Abstract

The Philadelphia chromosome–negative (Ph) myeloproliferative neoplasms (MPNs) are a heterogenous group of hematopoietic stem cell diseases characterized by activated JAK/STAT signaling and a variable propensity toward myelofibrotic and leukemic transformation. Acquisition of somatic mutations in addition to the canonical JAK2, MPL, and CALR mutations found in MPNs is an important catalyst in the clonal evolution and progression of these disorders. In recent years, our increasing understanding of the molecular landscape of Ph MPNs has generated important prognostic information that informs our approach to risk stratification and therapeutic decision-making. This review will focus on the critical impact of genomics on our approach to management of advanced Ph MPNs.

Learning Objectives

  • Recognize the acquisition of somatic mutations as a catalyst for the clonal evolution and progression of MPNs

  • Understand the incorporation of both clinical and molecular risk scores into the management of Ph-negative MPNs, including consideration for allo-HCT

Introduction

The classic Philadelphia chromosome–negative (Ph) myeloproliferative neoplasms (MPNs) are clonal hematopoietic stem cell disorders typified by proliferation of myeloid lineage cell lines and include polycythemia vera (PV), essential thrombocythemia (ET), and primary myelofibrosis (PMF).1  These disorders are characterized by constitutive activation of the JAK/STAT-signaling pathway and the majority of cases will harbor canonical mutations in JAK2, CALR, or MPL.2,3  In recent years, advances in next-generation sequencing (NGS) methodologies have led to the identification of other mutations that are associated with clonal evolution and progression in Ph MPNs. This review will focus on the practical ways in which this knowledge is informing our approach to risk stratification and therapeutic decision-making, including the timing of allogeneic stem cell transplantation.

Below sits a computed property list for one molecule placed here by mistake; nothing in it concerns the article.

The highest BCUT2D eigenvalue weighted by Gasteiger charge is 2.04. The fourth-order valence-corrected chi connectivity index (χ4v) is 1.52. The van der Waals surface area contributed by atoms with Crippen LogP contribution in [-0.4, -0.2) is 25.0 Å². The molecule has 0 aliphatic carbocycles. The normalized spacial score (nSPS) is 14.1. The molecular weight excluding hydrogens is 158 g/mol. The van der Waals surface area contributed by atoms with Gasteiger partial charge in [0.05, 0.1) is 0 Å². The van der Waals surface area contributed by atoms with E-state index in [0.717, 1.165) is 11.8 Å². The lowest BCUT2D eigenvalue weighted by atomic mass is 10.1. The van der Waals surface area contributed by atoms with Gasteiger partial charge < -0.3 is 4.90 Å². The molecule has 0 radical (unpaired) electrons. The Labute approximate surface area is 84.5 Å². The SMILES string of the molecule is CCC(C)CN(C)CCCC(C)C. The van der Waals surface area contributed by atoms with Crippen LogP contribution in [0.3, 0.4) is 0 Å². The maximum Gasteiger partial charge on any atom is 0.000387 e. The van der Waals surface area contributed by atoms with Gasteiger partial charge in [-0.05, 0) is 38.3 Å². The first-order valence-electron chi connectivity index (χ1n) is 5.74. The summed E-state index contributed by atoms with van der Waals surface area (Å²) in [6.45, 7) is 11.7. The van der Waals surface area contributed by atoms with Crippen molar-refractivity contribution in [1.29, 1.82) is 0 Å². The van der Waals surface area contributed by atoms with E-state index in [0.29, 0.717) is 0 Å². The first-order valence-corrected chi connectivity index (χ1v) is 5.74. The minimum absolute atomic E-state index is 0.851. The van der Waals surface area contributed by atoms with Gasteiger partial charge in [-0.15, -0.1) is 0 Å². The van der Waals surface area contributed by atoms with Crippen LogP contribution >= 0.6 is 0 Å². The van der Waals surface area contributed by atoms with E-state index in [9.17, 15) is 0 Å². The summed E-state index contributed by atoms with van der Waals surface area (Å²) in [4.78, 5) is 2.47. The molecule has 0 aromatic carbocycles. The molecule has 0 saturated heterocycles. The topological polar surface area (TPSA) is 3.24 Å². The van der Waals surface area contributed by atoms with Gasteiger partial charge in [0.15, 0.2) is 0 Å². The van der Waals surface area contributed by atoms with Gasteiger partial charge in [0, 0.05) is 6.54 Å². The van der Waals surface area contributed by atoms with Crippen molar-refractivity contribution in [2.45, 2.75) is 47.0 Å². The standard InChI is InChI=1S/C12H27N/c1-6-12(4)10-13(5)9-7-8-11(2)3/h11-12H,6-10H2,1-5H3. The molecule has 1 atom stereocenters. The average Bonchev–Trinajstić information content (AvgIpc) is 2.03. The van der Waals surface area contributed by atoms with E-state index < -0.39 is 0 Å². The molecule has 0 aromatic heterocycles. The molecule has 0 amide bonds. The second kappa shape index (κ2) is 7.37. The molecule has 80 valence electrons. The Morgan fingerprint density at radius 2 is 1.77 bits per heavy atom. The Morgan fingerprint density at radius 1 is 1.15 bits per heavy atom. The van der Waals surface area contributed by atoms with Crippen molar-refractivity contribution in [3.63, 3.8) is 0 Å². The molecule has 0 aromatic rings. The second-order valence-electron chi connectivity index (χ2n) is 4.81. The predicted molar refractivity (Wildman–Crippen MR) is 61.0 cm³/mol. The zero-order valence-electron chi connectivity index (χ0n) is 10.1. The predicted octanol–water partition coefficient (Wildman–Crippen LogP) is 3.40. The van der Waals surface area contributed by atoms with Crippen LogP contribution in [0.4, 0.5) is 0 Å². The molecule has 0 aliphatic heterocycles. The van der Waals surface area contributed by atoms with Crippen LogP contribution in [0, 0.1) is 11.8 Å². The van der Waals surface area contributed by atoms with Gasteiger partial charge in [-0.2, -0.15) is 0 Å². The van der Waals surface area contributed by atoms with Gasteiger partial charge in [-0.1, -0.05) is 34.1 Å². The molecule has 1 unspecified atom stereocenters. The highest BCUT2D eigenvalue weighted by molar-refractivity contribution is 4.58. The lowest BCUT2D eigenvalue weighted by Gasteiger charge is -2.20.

Clinical case part 1

A 60-year-old man with PV presented with complaints of night sweats, a 10-kilogram weight loss, early satiety, and abdominal fullness over the preceding 6 months. He was still working full-time but was no longer able to exercise due to complaints of significant fatigue. His original diagnosis was made 15 years prior when he was concurrently diagnosed with a deep vein thrombosis. His disease had been controlled with hydroxyurea and he had also been on low-dose aspirin after completing a course of therapeutic anticoagulation. His physical examination revealed palpable splenomegaly 15 cm below the costophrenic angle. The complete blood count showed a hemoglobin of 11 g/dL, platelet count of 165 × 103/µL, and white blood cell count (WBC) of 15 × 103/µL (70% neutrophils, 20% lymphocytes, 3% monocytes, 3% myelocytes, 2% metamyelocytes, 1% basophils, 1% eosinophils). Peripheral blood smear was notable for leukoerythroblastosis and dacrocytes. A bone marrow biopsy was performed and the morphologic findings were consistent with progression to myelofibrosis (MF). Bone marrow blasts were not increased. Reticulin stain revealed 2+ marrow fibrosis. The bone marrow cytogenetic analysis demonstrated a normal male karyotype. NGS analysis revealed the following pathogenic variants: an ASXL1 Q910Tfs*14 mutation, an SRSF2 R94dup mutation, and a TP53 R248W mutation in addition to the previously noted JAK2 V617F mutation.